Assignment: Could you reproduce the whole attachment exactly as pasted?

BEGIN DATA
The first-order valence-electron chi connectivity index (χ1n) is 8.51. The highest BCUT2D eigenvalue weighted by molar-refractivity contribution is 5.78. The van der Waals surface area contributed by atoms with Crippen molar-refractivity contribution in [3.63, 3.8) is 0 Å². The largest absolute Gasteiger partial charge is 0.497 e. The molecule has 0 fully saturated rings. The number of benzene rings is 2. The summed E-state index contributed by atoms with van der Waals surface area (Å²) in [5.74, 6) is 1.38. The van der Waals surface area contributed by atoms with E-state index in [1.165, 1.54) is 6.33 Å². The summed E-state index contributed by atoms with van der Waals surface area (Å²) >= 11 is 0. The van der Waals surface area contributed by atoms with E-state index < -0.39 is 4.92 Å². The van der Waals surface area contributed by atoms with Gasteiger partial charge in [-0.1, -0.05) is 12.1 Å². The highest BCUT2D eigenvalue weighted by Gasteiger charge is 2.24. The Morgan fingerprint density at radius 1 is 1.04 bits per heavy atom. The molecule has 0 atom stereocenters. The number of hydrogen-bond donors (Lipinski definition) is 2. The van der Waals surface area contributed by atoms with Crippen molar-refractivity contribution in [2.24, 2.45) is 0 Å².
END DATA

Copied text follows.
The first-order valence-electron chi connectivity index (χ1n) is 8.51. The highest BCUT2D eigenvalue weighted by molar-refractivity contribution is 5.78. The van der Waals surface area contributed by atoms with Crippen molar-refractivity contribution in [3.63, 3.8) is 0 Å². The largest absolute Gasteiger partial charge is 0.497 e. The molecule has 0 fully saturated rings. The number of benzene rings is 2. The summed E-state index contributed by atoms with van der Waals surface area (Å²) in [5.74, 6) is 1.38. The van der Waals surface area contributed by atoms with E-state index in [1.165, 1.54) is 6.33 Å². The summed E-state index contributed by atoms with van der Waals surface area (Å²) >= 11 is 0. The van der Waals surface area contributed by atoms with E-state index < -0.39 is 4.92 Å². The van der Waals surface area contributed by atoms with Gasteiger partial charge in [-0.1, -0.05) is 12.1 Å². The highest BCUT2D eigenvalue weighted by Gasteiger charge is 2.24. The Morgan fingerprint density at radius 1 is 1.04 bits per heavy atom. The molecule has 0 atom stereocenters. The number of hydrogen-bond donors (Lipinski definition) is 2. The van der Waals surface area contributed by atoms with Crippen molar-refractivity contribution in [2.24, 2.45) is 0 Å².